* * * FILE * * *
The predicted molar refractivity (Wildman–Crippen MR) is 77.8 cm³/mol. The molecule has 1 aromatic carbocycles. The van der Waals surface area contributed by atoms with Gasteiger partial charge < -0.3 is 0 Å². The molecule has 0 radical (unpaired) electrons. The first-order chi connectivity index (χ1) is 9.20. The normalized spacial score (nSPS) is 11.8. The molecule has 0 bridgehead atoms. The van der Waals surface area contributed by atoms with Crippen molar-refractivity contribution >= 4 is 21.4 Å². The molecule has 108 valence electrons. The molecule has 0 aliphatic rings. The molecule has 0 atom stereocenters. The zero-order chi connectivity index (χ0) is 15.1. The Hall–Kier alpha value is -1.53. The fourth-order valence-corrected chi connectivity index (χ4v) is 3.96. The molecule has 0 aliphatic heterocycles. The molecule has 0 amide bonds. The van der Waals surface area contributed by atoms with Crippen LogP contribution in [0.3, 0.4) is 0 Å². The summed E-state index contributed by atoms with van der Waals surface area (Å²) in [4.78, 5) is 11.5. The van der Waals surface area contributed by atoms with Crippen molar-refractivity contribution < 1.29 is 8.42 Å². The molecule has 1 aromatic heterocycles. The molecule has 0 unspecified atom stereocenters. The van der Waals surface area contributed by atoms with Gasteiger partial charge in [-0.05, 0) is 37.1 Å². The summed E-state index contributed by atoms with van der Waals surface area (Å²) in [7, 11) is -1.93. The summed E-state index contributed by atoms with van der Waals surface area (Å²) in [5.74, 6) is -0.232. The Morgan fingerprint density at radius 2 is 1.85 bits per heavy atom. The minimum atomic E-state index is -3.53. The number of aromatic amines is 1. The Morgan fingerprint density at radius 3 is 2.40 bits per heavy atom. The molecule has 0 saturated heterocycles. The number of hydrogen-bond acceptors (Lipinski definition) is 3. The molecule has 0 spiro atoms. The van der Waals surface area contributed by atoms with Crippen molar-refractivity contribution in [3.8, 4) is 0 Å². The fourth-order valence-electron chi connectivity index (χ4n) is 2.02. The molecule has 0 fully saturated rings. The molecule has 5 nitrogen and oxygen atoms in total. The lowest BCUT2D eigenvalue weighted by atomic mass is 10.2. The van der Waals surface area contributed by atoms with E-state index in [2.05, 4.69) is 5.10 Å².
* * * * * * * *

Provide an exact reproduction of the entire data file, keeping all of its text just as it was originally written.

The predicted molar refractivity (Wildman–Crippen MR) is 77.8 cm³/mol. The molecule has 1 aromatic carbocycles. The van der Waals surface area contributed by atoms with Gasteiger partial charge < -0.3 is 0 Å². The molecule has 0 radical (unpaired) electrons. The first-order chi connectivity index (χ1) is 9.20. The normalized spacial score (nSPS) is 11.8. The molecule has 0 bridgehead atoms. The van der Waals surface area contributed by atoms with Crippen molar-refractivity contribution >= 4 is 21.4 Å². The molecule has 108 valence electrons. The molecule has 0 aliphatic rings. The molecule has 0 atom stereocenters. The zero-order chi connectivity index (χ0) is 15.1. The Hall–Kier alpha value is -1.53. The fourth-order valence-corrected chi connectivity index (χ4v) is 3.96. The molecule has 0 aliphatic heterocycles. The molecule has 0 amide bonds. The van der Waals surface area contributed by atoms with Crippen LogP contribution in [0.3, 0.4) is 0 Å². The summed E-state index contributed by atoms with van der Waals surface area (Å²) in [4.78, 5) is 11.5. The van der Waals surface area contributed by atoms with Crippen molar-refractivity contribution < 1.29 is 8.42 Å². The molecule has 1 aromatic heterocycles. The molecule has 0 unspecified atom stereocenters. The van der Waals surface area contributed by atoms with Gasteiger partial charge in [-0.05, 0) is 37.1 Å². The summed E-state index contributed by atoms with van der Waals surface area (Å²) in [7, 11) is -1.93. The summed E-state index contributed by atoms with van der Waals surface area (Å²) in [5.74, 6) is -0.232. The Morgan fingerprint density at radius 2 is 1.85 bits per heavy atom. The minimum atomic E-state index is -3.53. The number of aromatic amines is 1. The Morgan fingerprint density at radius 3 is 2.40 bits per heavy atom. The molecule has 0 saturated heterocycles. The number of hydrogen-bond acceptors (Lipinski definition) is 3. The molecule has 0 spiro atoms. The van der Waals surface area contributed by atoms with Crippen molar-refractivity contribution in [3.8, 4) is 0 Å². The fourth-order valence-electron chi connectivity index (χ4n) is 2.02. The molecule has 0 fully saturated rings. The molecule has 5 nitrogen and oxygen atoms in total. The lowest BCUT2D eigenvalue weighted by atomic mass is 10.2. The van der Waals surface area contributed by atoms with E-state index in [2.05, 4.69) is 5.10 Å².